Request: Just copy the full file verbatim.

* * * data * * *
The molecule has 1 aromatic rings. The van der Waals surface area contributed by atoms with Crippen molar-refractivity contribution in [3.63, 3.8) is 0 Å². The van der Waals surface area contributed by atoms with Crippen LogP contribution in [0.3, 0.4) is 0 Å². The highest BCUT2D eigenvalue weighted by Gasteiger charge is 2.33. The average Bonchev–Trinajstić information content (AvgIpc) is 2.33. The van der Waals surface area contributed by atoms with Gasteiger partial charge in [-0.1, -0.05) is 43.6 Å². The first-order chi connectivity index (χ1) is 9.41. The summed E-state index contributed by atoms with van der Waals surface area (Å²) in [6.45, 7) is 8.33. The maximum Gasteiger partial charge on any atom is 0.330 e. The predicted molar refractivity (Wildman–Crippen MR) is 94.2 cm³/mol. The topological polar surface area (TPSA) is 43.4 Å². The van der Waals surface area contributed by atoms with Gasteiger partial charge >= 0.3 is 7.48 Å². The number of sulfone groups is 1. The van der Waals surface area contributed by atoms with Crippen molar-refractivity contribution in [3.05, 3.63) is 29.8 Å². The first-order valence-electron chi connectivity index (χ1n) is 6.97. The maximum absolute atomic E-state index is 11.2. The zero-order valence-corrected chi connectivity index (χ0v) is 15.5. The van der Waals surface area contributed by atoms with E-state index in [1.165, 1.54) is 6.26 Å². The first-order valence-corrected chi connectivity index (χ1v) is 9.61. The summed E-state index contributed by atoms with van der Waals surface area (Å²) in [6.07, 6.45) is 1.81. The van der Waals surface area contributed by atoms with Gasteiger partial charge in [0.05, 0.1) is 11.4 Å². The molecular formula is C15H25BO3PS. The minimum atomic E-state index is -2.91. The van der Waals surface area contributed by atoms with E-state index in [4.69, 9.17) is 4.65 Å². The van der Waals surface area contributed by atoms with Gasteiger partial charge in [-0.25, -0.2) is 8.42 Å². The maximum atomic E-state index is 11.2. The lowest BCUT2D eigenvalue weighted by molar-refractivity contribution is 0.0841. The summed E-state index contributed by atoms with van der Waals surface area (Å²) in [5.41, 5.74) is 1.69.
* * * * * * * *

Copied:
The molecule has 1 aromatic rings. The van der Waals surface area contributed by atoms with Crippen molar-refractivity contribution in [3.63, 3.8) is 0 Å². The van der Waals surface area contributed by atoms with Crippen LogP contribution in [0.3, 0.4) is 0 Å². The highest BCUT2D eigenvalue weighted by Gasteiger charge is 2.33. The average Bonchev–Trinajstić information content (AvgIpc) is 2.33. The van der Waals surface area contributed by atoms with Gasteiger partial charge in [-0.1, -0.05) is 43.6 Å². The first-order chi connectivity index (χ1) is 9.41. The summed E-state index contributed by atoms with van der Waals surface area (Å²) in [6.45, 7) is 8.33. The maximum Gasteiger partial charge on any atom is 0.330 e. The predicted molar refractivity (Wildman–Crippen MR) is 94.2 cm³/mol. The topological polar surface area (TPSA) is 43.4 Å². The van der Waals surface area contributed by atoms with Gasteiger partial charge >= 0.3 is 7.48 Å². The number of sulfone groups is 1. The van der Waals surface area contributed by atoms with Crippen molar-refractivity contribution in [3.05, 3.63) is 29.8 Å². The first-order valence-electron chi connectivity index (χ1n) is 6.97. The maximum absolute atomic E-state index is 11.2. The zero-order valence-corrected chi connectivity index (χ0v) is 15.5. The van der Waals surface area contributed by atoms with E-state index in [1.165, 1.54) is 6.26 Å². The first-order valence-corrected chi connectivity index (χ1v) is 9.61. The summed E-state index contributed by atoms with van der Waals surface area (Å²) in [6.07, 6.45) is 1.81. The van der Waals surface area contributed by atoms with Gasteiger partial charge in [0.05, 0.1) is 11.4 Å². The molecular formula is C15H25BO3PS. The minimum atomic E-state index is -2.91. The van der Waals surface area contributed by atoms with E-state index in [4.69, 9.17) is 4.65 Å². The van der Waals surface area contributed by atoms with Gasteiger partial charge in [-0.25, -0.2) is 8.42 Å². The maximum atomic E-state index is 11.2. The lowest BCUT2D eigenvalue weighted by molar-refractivity contribution is 0.0841. The summed E-state index contributed by atoms with van der Waals surface area (Å²) in [5.41, 5.74) is 1.69.